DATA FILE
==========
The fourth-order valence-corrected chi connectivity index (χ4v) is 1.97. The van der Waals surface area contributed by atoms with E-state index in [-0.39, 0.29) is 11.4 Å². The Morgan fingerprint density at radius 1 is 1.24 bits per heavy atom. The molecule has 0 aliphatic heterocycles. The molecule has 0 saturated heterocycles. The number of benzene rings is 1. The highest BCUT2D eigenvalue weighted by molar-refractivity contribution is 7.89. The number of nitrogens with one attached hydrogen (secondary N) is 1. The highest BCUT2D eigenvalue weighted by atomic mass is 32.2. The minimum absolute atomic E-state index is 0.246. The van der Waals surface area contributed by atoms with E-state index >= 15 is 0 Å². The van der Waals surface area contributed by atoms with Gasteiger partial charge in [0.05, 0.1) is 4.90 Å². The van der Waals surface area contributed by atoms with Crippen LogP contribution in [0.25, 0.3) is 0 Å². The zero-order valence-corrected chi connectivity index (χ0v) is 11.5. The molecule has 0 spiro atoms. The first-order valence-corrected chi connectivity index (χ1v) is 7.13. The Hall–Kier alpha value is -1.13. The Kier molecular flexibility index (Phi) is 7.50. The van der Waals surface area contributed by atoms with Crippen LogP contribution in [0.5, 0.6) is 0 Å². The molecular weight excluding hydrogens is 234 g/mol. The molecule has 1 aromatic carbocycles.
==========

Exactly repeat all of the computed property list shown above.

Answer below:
The fourth-order valence-corrected chi connectivity index (χ4v) is 1.97. The van der Waals surface area contributed by atoms with E-state index in [-0.39, 0.29) is 11.4 Å². The Morgan fingerprint density at radius 1 is 1.24 bits per heavy atom. The molecule has 0 aliphatic heterocycles. The molecule has 0 saturated heterocycles. The number of benzene rings is 1. The highest BCUT2D eigenvalue weighted by molar-refractivity contribution is 7.89. The number of nitrogens with one attached hydrogen (secondary N) is 1. The highest BCUT2D eigenvalue weighted by atomic mass is 32.2. The minimum absolute atomic E-state index is 0.246. The van der Waals surface area contributed by atoms with E-state index >= 15 is 0 Å². The van der Waals surface area contributed by atoms with Gasteiger partial charge in [0.05, 0.1) is 4.90 Å². The van der Waals surface area contributed by atoms with Crippen LogP contribution in [0.25, 0.3) is 0 Å². The zero-order valence-corrected chi connectivity index (χ0v) is 11.5. The molecule has 0 spiro atoms. The first-order valence-corrected chi connectivity index (χ1v) is 7.13. The Hall–Kier alpha value is -1.13. The Kier molecular flexibility index (Phi) is 7.50. The van der Waals surface area contributed by atoms with Crippen LogP contribution in [0.5, 0.6) is 0 Å². The molecular weight excluding hydrogens is 234 g/mol. The molecule has 1 aromatic carbocycles.